President Bush and the AIDS Epidemic

Children we met on our trip to Soddo

I found this article, from The New York Times, to be surprisingly positive about what President Bush has done in the global battle on AIDS. The author writes, ” the President’s Emergency Plan for AIDS Relief — Pepfar, for short — may be the most lasting bipartisan accomplishment of the Bush presidency.”

In Global Battle on AIDS, Bush Creates Legacy

It is worth reading.


E is for Ethiopia

A friend just shared a wonderful book with me called E is for Ethiopia. It was written and photographed by a man and woman who lived in Awassa, Ethiopia for two years. The photos look wonderful and I am sure that my children will enjoy it. The book is $12.00 with $4.40 shipping (additional books are $.80 more for shipping).

I am always looking for ways to help my children embrace their Ethiopian culture and this looks like a fun tool for encouraging them.


Christmas in Ethiopia

This information is from an interesting website that my friend Erin mentioned on her blog, called Christmas World.

“Ethiopia is in the eastern part of Africa, west of Somalia, Djibouti, and Eritrea. Its other neighbors are Kenya and The Sudan.

Ethiopia is one of the oldest Christian nations, having been converted in 330 A.D. Ganna , or Christmas, is celebrated on January 7 in accordance with the calendar of the Coptic Church. Leading up to Christmas is a 40 day period of fasting and spiritual preparation that ends when everyone attends a Christmas morning Mass. It’s a very bright ceremony since it is customary to wear white to the Mass.

Following ancient tradition, each person enters the church carrying a candle which they light when they get inside. After circling the inside of the church three times they take their place and stand (there are no seats in Ethiopian churches) for what is usually a three hour service.

Christmas is a religious day and a family day where little thought is given to commercial aspects of the holiday.

The food for Christmas dinner includes injera, a sourdough pancake bread that is easily cooked over an open fire. Doro wat, a spicy chicken stew, is usually the main course. Bits of injera are broken off to scoop up the stew and other parts of the feast.

Gift-giving is an insignificant part of the Christmas celebration however young children often receive clothing and sometimes a small toy.

The season continues through Timket or Epiphany, a three-day holiday that begins two weeks after Christmas to celebrate the baptism of Jesus and St. Michael. On that occasion, children walk in a ceremonial parade wearing crowns and robes while turban-wearing priests carry embroidered umbrellas. Percussive music for the parade is played on the sistrum, a rattle like instrument shaped like a pear. It has small metal disks that make a tinkling sound when shaken.”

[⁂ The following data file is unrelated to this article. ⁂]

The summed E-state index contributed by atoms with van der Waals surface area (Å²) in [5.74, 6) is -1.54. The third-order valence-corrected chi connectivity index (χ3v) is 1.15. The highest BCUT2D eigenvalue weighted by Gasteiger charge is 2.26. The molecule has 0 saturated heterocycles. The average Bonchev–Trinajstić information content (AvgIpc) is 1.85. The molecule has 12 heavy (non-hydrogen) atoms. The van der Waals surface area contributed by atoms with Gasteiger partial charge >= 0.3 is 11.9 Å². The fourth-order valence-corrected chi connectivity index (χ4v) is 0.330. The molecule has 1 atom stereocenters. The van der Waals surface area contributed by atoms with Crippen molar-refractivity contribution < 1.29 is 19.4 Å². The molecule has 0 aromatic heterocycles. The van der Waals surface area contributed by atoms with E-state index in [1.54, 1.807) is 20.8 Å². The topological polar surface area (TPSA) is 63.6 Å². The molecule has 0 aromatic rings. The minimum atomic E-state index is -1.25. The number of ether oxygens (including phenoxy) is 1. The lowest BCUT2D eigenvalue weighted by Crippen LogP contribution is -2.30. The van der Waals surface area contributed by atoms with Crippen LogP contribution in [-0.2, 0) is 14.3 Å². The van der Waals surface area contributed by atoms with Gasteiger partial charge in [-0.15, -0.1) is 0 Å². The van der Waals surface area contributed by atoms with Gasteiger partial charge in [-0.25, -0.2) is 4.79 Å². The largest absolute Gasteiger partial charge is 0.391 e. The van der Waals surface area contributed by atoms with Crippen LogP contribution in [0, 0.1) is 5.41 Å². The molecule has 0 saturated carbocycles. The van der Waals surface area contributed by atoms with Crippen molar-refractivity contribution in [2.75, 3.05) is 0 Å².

We are talking about having a Timket celebration with some other families in Moscow who have also adopted children from Ethiopia – we make the fifth family. It would be especially nice if the small number of Ethiopians in Moscow would like to join us.


There Is No Me Without You

My copy of There Is No Me Without You arrived a week ago just as we were going out the door to a wedding three hours away. I read aloud to Russ as we drove along, pausing only when I felt motion sickness coming on, or when the lump in my throat was too large to allow words to pass through.

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The book is touching and disturbing. Through gifted writing, Melissa Fay Greene gave me a clearer image of the crisis in Ethiopia that is leaving many children orphans. The book focuses on one Ethiopian woman who took in two teenagers at the request of the local Catholic church. She was soon faced with a flood of children handed to her through her gate, left on the street outside her compound, or dropped off by the police. The children in her care soon numbered eighty and there were problems with her imperfect system of care. However, her desire to love children and to help them continues to save the lives of many little ones.

My favorite part of the book was reading about and seeing photos of children who were in her care and later adopted by families in the U.S. Their stories are touching beyond words and full of hope. I don’t think anyone could read the last chapter without crying.

If you are interested in purchasing the book, you can go to the author’s website where I hope you will take a moment to view the slideshow of the beautiful children. You can also purchase it on Amazon here. I just ordered two more copies of the book to lend to friends.

Thank you for reading.